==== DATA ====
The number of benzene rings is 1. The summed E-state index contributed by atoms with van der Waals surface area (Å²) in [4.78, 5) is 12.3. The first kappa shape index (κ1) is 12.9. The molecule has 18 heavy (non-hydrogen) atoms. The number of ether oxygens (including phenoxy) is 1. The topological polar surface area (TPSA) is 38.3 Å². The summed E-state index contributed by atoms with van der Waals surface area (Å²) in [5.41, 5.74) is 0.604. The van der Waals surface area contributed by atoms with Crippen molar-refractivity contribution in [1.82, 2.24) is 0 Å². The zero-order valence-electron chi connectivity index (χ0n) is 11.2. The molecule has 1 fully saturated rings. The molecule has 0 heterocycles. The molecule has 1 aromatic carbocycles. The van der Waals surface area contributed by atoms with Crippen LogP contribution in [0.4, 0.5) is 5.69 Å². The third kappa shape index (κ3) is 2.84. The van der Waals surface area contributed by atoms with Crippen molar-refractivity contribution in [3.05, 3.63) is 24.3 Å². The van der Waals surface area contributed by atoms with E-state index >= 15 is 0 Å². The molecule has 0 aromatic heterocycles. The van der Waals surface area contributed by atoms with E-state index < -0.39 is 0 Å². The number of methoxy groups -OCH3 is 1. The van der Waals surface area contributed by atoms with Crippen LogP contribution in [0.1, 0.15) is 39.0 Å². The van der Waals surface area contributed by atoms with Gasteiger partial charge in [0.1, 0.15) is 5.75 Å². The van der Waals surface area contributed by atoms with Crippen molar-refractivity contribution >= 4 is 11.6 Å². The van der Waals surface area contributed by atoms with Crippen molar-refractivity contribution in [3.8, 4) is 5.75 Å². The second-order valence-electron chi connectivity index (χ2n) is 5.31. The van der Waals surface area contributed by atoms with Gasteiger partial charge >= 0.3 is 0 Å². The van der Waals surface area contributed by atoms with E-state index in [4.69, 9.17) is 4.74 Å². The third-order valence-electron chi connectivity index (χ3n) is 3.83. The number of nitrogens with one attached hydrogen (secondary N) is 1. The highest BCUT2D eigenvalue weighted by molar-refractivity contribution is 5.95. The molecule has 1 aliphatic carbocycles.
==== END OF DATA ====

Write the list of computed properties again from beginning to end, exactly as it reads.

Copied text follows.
The number of benzene rings is 1. The summed E-state index contributed by atoms with van der Waals surface area (Å²) in [4.78, 5) is 12.3. The first kappa shape index (κ1) is 12.9. The molecule has 18 heavy (non-hydrogen) atoms. The number of ether oxygens (including phenoxy) is 1. The topological polar surface area (TPSA) is 38.3 Å². The summed E-state index contributed by atoms with van der Waals surface area (Å²) in [5.41, 5.74) is 0.604. The van der Waals surface area contributed by atoms with Crippen molar-refractivity contribution in [1.82, 2.24) is 0 Å². The zero-order valence-electron chi connectivity index (χ0n) is 11.2. The molecule has 1 fully saturated rings. The molecule has 0 heterocycles. The molecule has 1 aromatic carbocycles. The van der Waals surface area contributed by atoms with Crippen LogP contribution in [0.4, 0.5) is 5.69 Å². The third kappa shape index (κ3) is 2.84. The van der Waals surface area contributed by atoms with Crippen molar-refractivity contribution in [3.05, 3.63) is 24.3 Å². The van der Waals surface area contributed by atoms with E-state index >= 15 is 0 Å². The molecule has 0 aromatic heterocycles. The van der Waals surface area contributed by atoms with E-state index < -0.39 is 0 Å². The number of methoxy groups -OCH3 is 1. The van der Waals surface area contributed by atoms with Crippen LogP contribution in [0.1, 0.15) is 39.0 Å². The van der Waals surface area contributed by atoms with Gasteiger partial charge in [0.1, 0.15) is 5.75 Å². The van der Waals surface area contributed by atoms with Crippen molar-refractivity contribution >= 4 is 11.6 Å². The van der Waals surface area contributed by atoms with Crippen molar-refractivity contribution in [3.8, 4) is 5.75 Å². The second-order valence-electron chi connectivity index (χ2n) is 5.31. The van der Waals surface area contributed by atoms with Gasteiger partial charge >= 0.3 is 0 Å². The van der Waals surface area contributed by atoms with E-state index in [4.69, 9.17) is 4.74 Å². The third-order valence-electron chi connectivity index (χ3n) is 3.83. The number of nitrogens with one attached hydrogen (secondary N) is 1. The highest BCUT2D eigenvalue weighted by molar-refractivity contribution is 5.95. The molecule has 1 aliphatic carbocycles.